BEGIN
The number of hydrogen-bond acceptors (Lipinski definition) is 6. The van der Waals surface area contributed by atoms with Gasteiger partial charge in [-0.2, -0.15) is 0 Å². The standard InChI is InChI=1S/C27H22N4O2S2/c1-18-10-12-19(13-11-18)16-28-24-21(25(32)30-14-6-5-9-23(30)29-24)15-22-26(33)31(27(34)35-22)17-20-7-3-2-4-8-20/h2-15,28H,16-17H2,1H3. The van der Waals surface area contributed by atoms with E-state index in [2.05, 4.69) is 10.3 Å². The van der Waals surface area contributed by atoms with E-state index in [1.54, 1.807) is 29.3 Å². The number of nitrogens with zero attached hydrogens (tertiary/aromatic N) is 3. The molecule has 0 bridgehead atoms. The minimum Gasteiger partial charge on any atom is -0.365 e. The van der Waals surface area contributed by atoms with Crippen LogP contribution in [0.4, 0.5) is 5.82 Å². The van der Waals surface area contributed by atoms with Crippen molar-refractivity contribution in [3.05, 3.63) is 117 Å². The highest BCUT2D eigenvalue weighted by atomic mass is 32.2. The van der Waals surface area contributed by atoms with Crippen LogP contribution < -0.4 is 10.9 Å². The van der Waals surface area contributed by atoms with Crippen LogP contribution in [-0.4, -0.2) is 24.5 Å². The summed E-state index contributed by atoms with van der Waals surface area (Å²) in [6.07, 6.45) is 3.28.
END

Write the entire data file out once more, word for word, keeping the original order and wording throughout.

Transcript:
The number of hydrogen-bond acceptors (Lipinski definition) is 6. The van der Waals surface area contributed by atoms with Gasteiger partial charge in [-0.2, -0.15) is 0 Å². The standard InChI is InChI=1S/C27H22N4O2S2/c1-18-10-12-19(13-11-18)16-28-24-21(25(32)30-14-6-5-9-23(30)29-24)15-22-26(33)31(27(34)35-22)17-20-7-3-2-4-8-20/h2-15,28H,16-17H2,1H3. The van der Waals surface area contributed by atoms with E-state index in [2.05, 4.69) is 10.3 Å². The van der Waals surface area contributed by atoms with E-state index in [1.54, 1.807) is 29.3 Å². The number of nitrogens with zero attached hydrogens (tertiary/aromatic N) is 3. The molecule has 0 bridgehead atoms. The minimum Gasteiger partial charge on any atom is -0.365 e. The van der Waals surface area contributed by atoms with Crippen LogP contribution in [0.4, 0.5) is 5.82 Å². The van der Waals surface area contributed by atoms with Crippen molar-refractivity contribution in [3.05, 3.63) is 117 Å². The highest BCUT2D eigenvalue weighted by atomic mass is 32.2. The van der Waals surface area contributed by atoms with Crippen LogP contribution < -0.4 is 10.9 Å². The van der Waals surface area contributed by atoms with Crippen LogP contribution in [-0.4, -0.2) is 24.5 Å². The summed E-state index contributed by atoms with van der Waals surface area (Å²) in [6.07, 6.45) is 3.28.